In Fresno, a gaggle referred to as Mi Familia Vota has gathered 700 signatures urging the Fresno Unified faculty board to undertake a safe-haven decision. They hope to current the petition to the board later this month.

“Some children are afraid to go to school, or have stopped attending altogether, out of fear of being deported,” stated Samuel Molina, state director of Mi Familia Vota and a Fresno resident. “Schools need to be supportive of students and show that they’re not going to act as arms of federal immigration enforcement.”

Of the remaining largest California districts, 11 have taken no motion particularly aimed toward defending immigrant students. 

School boards began passing resolutions to guard immigrant youngsters a few decade in the past as anti-immigrant rhetoric started to escalate across the nation. After Trump was elected, extra districts handed resolutions, and others are planning to. Though the wording of the resolutions varies, most include clauses stopping federal immigration brokers from coming onto campus with out permission from the superintendent and prohibiting faculty employees from offering students’ names to immigration officers.

Some district leaders stated they have been undaunted by Trump’s order, and don’t plan to reverse their positions regardless of the specter of funding cuts.

“We’ll fight this in court if we need to. The Constitution is on our side,” stated Steve Zimmer, president of the Los Angeles Unified School District Board of Schooling. “And we’ll resist publicly. We’ll turn to foundations for funding. We’ll ask the voters for help if need be. … But we will stand by our decision to be a sanctuary district and affirm it at every juncture.”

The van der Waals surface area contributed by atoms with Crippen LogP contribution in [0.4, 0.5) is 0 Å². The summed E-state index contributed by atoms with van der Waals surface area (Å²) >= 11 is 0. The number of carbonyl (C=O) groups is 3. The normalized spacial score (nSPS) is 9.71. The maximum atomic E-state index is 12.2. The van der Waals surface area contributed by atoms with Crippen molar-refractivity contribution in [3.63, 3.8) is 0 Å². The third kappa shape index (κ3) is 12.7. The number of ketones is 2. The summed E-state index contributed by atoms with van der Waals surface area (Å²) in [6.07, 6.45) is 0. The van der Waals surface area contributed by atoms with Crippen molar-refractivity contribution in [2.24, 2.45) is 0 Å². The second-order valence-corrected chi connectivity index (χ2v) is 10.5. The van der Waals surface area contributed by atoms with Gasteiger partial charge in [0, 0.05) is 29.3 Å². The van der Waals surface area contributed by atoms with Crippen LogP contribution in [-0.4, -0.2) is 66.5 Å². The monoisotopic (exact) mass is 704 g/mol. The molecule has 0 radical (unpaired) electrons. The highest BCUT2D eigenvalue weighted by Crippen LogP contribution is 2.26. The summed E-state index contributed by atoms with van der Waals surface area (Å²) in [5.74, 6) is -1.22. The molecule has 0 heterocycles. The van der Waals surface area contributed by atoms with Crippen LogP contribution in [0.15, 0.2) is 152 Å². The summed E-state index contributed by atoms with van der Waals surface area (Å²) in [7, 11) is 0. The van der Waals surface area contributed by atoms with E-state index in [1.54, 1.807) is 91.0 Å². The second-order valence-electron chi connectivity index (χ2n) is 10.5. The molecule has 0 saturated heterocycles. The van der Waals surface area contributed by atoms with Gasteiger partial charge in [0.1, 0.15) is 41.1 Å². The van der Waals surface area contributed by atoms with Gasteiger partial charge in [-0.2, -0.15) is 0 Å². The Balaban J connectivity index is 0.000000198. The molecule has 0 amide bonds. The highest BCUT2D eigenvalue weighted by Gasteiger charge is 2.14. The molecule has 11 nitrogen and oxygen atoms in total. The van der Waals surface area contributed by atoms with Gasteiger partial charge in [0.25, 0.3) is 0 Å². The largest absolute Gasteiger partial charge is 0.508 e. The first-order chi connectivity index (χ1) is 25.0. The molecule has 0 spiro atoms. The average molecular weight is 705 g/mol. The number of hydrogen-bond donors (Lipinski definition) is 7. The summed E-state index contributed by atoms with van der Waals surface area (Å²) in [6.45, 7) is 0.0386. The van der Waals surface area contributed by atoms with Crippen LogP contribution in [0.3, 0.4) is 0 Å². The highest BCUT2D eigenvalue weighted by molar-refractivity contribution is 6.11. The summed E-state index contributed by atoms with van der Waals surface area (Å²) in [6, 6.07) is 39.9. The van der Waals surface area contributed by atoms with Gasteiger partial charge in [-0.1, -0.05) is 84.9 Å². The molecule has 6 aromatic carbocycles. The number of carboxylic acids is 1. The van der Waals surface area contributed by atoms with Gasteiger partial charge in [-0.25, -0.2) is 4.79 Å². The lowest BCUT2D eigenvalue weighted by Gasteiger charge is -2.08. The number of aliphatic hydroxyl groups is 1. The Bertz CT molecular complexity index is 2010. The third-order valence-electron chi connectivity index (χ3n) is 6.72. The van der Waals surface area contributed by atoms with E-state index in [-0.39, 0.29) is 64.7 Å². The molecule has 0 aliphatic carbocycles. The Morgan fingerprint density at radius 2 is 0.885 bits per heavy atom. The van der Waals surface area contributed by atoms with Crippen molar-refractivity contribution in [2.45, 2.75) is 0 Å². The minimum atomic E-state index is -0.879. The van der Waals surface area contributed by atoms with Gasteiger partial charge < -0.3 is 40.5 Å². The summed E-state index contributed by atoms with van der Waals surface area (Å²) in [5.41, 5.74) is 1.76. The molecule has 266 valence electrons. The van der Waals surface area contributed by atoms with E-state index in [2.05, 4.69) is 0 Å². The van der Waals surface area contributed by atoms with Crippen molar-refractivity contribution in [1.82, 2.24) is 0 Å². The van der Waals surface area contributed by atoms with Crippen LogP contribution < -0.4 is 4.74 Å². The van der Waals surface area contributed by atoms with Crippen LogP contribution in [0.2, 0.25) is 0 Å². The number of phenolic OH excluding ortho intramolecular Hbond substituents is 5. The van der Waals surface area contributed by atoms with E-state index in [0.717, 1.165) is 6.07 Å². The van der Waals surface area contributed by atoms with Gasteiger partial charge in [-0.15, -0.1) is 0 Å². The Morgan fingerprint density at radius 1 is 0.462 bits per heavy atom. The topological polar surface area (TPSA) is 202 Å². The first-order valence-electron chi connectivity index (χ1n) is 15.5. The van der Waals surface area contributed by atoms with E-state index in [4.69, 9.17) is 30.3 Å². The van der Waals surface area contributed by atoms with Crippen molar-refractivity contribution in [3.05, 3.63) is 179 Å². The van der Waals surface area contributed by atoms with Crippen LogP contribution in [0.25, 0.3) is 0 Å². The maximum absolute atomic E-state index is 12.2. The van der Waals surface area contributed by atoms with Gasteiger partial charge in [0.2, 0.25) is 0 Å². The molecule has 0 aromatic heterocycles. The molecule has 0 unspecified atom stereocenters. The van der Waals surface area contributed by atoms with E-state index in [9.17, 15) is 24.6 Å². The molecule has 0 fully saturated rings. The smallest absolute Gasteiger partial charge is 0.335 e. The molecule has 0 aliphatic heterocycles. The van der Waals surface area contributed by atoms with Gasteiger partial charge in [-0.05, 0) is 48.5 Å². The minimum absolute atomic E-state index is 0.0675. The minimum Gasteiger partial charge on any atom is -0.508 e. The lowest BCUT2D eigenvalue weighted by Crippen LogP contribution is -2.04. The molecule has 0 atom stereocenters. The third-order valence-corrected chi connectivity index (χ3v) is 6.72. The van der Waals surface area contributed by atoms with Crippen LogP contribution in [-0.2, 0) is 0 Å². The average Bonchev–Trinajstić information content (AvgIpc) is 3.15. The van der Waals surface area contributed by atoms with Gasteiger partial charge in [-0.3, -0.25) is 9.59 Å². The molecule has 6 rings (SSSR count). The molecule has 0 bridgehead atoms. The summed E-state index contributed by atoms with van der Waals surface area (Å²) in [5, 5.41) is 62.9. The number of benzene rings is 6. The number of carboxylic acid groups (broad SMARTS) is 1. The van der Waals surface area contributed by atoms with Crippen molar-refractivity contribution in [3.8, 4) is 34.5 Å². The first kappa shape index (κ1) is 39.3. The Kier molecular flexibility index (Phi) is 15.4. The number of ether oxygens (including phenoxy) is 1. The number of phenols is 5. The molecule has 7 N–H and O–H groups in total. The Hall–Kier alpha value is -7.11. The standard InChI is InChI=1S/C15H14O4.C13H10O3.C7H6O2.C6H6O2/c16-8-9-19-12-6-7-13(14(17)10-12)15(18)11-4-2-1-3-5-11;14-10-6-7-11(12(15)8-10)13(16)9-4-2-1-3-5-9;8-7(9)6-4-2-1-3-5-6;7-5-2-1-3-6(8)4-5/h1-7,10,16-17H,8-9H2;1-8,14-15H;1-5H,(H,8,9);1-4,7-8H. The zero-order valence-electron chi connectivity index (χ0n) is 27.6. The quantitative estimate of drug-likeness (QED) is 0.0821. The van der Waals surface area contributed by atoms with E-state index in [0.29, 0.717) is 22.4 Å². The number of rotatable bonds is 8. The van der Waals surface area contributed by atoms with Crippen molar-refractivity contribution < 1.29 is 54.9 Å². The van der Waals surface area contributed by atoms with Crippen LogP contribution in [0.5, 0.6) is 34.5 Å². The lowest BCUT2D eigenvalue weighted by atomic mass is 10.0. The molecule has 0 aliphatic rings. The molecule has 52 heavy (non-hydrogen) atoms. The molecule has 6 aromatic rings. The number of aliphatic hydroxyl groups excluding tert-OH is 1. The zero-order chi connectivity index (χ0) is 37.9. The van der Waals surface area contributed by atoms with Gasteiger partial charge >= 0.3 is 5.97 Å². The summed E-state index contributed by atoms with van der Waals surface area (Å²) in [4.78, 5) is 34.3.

The Los Angeles Unified School District, by far the most important within the state, additionally offered tips for academics on tips on how to train classes on the sanctuary metropolis motion, non-violent disobedience and civil rights. The Okay-12 tips, written by the Anti-Defamation League, embrace vocabulary phrases reminiscent of “bulwark,” “refugee” and “detention,” essay subjects and ideas for main class discussions on present occasions and students’ personal experiences.

Some districts, comparable to Oakland Unified, are additionally providing referrals to free or low-cost authorized teams that may assist households full immigration paperwork or battle deportation.

Along with the potential lack of federal funding, some district officers worry the Trump administration will revoke the Deferred Motion for Childhood Arrivals program, which supplies short-term safety towards deportation and the power to work in the USA. This system applies to some immigrants delivered to this nation earlier than they turned 16.

Though Trump’s government order isn’t clear on which sanctuary jurisdictions can be affected, a lack of federal funding would have a big impression on California faculties. The federal authorities despatched California faculties about $7.5 billion in 2014-15 – about 10 % of the state’s general faculty finances – to pay for particular schooling, lunches for low-income youngsters and Title I packages meant to assist low-income youngsters, amongst different packages.